Starship Traveller
for Gamebook

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Mr Creosote:
Alternate Titles: Das Universum der Unendlichkeit
Company: Puffin Books
Year: 1983
Genre: RPG
Theme: Fighting / Flight / Science Fiction
Language: English, Deutsch
Licence: Commercial
Views: 1051
Review by Mr Creosote (2023-05-06)
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What, apart from Dungeons & Dragons, remains ever popular in nerd culture? Right, Star Trek. Freshly revived with the phenomenally successful second movie Wrath of Khan, it didn't come as a big surprise that Steve Jackson selected this franchise to get the fourth entry to his Fighting Fantasy series of gamebooks inspired by. At least under the assumption that moving out of the sword and sorcery fantasy comfort zone was a good move at all.

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Right from the start, Jackson makes it clear that this book will be different. Players are obliged to roll stats for several characters as well as the starship. The player takes the role of the square-jawed captain, but alongside, there are a science officer, a security officer, a medical officer… Each with their own abilities which may come into play sooner or later.

The journey consisting of space travel as well as episodes on different planets where selectable landing parties can be beamed down for small, mostly self-contained adventures. Indeed, the whole thing is a bit of a scavenger hunt for space and time coordinates. Though then, this is really just an excuse to send players from A to B to C and F. The episodes cover the usual suspects, like an oppressive robot regime, a primitive society where a regular human is worshipped as a god due to his advanced technology, finding yourself in the middle of gladiatorial games etc.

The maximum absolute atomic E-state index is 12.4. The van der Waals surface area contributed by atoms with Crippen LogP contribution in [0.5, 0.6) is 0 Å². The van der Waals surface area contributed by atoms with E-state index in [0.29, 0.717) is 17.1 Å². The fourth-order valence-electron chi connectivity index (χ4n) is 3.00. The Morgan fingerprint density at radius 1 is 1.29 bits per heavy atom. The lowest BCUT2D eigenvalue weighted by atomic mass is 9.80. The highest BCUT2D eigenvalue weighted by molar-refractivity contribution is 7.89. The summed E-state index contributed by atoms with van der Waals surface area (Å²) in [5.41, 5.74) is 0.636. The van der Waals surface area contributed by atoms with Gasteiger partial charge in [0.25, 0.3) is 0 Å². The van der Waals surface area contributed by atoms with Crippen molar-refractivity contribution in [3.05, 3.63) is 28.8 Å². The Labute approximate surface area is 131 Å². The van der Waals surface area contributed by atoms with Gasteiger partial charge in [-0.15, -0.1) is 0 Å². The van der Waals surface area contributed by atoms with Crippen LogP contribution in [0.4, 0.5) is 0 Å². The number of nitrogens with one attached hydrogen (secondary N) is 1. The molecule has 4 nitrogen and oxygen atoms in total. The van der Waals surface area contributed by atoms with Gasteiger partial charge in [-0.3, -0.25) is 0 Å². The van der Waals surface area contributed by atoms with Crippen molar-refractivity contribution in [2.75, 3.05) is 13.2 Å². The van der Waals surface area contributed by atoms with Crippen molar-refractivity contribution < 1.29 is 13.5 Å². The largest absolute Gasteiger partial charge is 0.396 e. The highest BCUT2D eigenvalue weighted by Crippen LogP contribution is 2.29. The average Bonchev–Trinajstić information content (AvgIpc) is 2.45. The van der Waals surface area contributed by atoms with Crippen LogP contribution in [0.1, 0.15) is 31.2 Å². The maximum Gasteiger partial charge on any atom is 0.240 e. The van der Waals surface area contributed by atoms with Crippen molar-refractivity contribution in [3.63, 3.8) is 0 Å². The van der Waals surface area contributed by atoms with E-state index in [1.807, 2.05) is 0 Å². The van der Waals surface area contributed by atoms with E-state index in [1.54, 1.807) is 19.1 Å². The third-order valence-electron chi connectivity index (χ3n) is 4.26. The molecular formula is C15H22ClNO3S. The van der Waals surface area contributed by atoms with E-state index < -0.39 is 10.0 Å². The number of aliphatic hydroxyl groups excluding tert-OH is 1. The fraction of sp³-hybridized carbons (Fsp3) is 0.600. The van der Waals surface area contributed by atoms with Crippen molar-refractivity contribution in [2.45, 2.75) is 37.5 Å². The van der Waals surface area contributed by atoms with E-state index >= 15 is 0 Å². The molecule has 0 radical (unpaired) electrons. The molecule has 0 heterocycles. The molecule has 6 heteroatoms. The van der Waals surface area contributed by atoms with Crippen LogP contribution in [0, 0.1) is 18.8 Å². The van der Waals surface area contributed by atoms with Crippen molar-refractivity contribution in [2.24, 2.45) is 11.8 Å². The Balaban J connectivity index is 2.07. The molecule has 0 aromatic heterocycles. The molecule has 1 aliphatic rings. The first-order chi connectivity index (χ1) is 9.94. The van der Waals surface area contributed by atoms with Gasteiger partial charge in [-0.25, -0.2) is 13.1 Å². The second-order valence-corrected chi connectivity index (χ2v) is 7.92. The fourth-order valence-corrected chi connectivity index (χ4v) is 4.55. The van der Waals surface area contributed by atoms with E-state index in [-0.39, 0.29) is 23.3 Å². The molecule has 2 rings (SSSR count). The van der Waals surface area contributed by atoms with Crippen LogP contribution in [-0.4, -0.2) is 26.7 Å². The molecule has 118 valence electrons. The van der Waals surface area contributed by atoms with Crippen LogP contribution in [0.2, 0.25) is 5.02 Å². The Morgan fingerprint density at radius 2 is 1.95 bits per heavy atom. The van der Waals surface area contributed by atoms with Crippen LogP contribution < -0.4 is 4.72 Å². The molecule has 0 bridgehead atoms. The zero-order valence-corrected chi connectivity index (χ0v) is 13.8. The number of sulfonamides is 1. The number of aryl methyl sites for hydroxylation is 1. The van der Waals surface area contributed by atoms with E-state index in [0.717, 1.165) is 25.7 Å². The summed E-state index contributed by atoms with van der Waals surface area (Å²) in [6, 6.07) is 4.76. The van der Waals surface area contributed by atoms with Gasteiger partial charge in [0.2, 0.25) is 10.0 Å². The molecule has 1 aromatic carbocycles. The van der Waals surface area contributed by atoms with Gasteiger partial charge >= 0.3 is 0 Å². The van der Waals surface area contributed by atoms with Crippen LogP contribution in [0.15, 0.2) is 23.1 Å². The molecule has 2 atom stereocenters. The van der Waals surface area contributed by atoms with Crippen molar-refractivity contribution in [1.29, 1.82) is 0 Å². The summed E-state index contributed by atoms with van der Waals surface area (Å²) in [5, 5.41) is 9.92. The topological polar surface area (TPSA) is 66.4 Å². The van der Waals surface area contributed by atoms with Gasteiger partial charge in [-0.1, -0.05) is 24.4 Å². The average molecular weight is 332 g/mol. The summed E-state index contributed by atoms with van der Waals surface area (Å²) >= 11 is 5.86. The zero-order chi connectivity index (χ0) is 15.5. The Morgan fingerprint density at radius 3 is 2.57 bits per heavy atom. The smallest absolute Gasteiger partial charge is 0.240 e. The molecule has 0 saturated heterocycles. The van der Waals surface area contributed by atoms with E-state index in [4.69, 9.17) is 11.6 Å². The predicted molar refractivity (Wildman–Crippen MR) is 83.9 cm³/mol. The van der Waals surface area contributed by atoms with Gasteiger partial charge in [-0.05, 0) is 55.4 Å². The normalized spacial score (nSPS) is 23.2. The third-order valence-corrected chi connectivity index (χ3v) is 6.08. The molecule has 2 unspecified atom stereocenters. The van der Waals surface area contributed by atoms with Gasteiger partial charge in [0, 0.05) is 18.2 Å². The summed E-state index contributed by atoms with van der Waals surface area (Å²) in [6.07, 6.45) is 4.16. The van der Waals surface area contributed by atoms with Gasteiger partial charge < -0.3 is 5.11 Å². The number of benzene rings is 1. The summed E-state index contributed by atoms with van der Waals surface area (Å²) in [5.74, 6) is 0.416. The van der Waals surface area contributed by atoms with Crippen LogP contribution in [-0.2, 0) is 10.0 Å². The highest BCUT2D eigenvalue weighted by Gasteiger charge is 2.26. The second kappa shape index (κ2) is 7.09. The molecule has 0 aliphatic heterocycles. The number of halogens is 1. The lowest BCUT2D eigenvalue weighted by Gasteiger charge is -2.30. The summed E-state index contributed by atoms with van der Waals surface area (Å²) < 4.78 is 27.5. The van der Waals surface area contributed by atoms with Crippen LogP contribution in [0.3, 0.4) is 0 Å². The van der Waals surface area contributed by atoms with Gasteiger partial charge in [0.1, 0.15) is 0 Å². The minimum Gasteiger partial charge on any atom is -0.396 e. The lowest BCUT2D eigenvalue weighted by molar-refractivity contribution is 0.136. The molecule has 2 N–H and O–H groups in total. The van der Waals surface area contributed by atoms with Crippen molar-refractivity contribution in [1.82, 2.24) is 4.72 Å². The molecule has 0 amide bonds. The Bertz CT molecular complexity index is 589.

It is therefore quite a varied adventure. Though writing is flat and rushed. The themes are there, but this atmosphere thing everyone is craving for just won't show its head. On the language side, it is strange and inexcusable. The short length of each episode also plays a part here, however, and that one is not as clearly negative. After all, in such a setup, you don't want to lose yourself in a long-ish deep dive of one planet while forgetting about the big picture of the journey. At least, the book maintains some balance with respect to that. It does result in the overall shortest book of the whole line nevertheless, spanning only 340 sections end to end.

That's not all. Easily, there will be playthroughs in which all these new mechanics of ship combat, phaser duels etc. never occur at all. Indeed, the ideal solution does not contain a single fight of any kind, no skill or luck roll of any character. No need to ever touch the dice after initially rolling all those stats. Seems Jackson was more interested in devising all those gameplay systems than actually applying them to real game situations. Which makes some sense, as especially those group brawls take much too long when played out by those rules. In that respect, it may be good if they don't occur so often. Though then, why make up a mechanic which is no fun in the first place?

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Instead, the challenge of solving it lies in finding the right solution among all those branches, among all those red herrings laid out. Solving the book, on this background, is not a very satisfying experience, because it is essentially pure trial & error on choices which can only be taken at random. Literally, when walking a featureless maze of left-right decisions. Less so when a large number of choices simply boil down to “do you want to continue this encounter or skip to the next one?” One way or another, not at all a more satisfying choice to make.

On top, there is some weird cause and effect relation going on. For instance, how exactly can it be logically explained that the choices of where the ship can travel next from planet A is determined by whether the crew beamed down on said planet or not?

The strength therefore should have really been in the thematic storytelling. That remaining so sketchy, it is hit-and-miss at best. Worse, what made classic Star Trek so popular was the human interaction within the crew. The constant bickering between Spock and McCoy etc. The equivalent roles in Starship Traveller are devoid of any character. They are “used” in very mechanical ways, like tools, showing no personality. The way they appear, they are not different from the equipment bought from the wizard Yaztromo at the beginning of Forest of Doom. Utterly disappointing.

The will to innovate, to experiment, both in terms of theme and gameplay mechanics, has to be applauded. The unwillingness or inability to mould this into a good playing experience is unfortunate. Starship Traveller is a book for completionists. Highly interesting from a perspective of the development of the series, but one to be skipped if looking for actually engaging entertainment.

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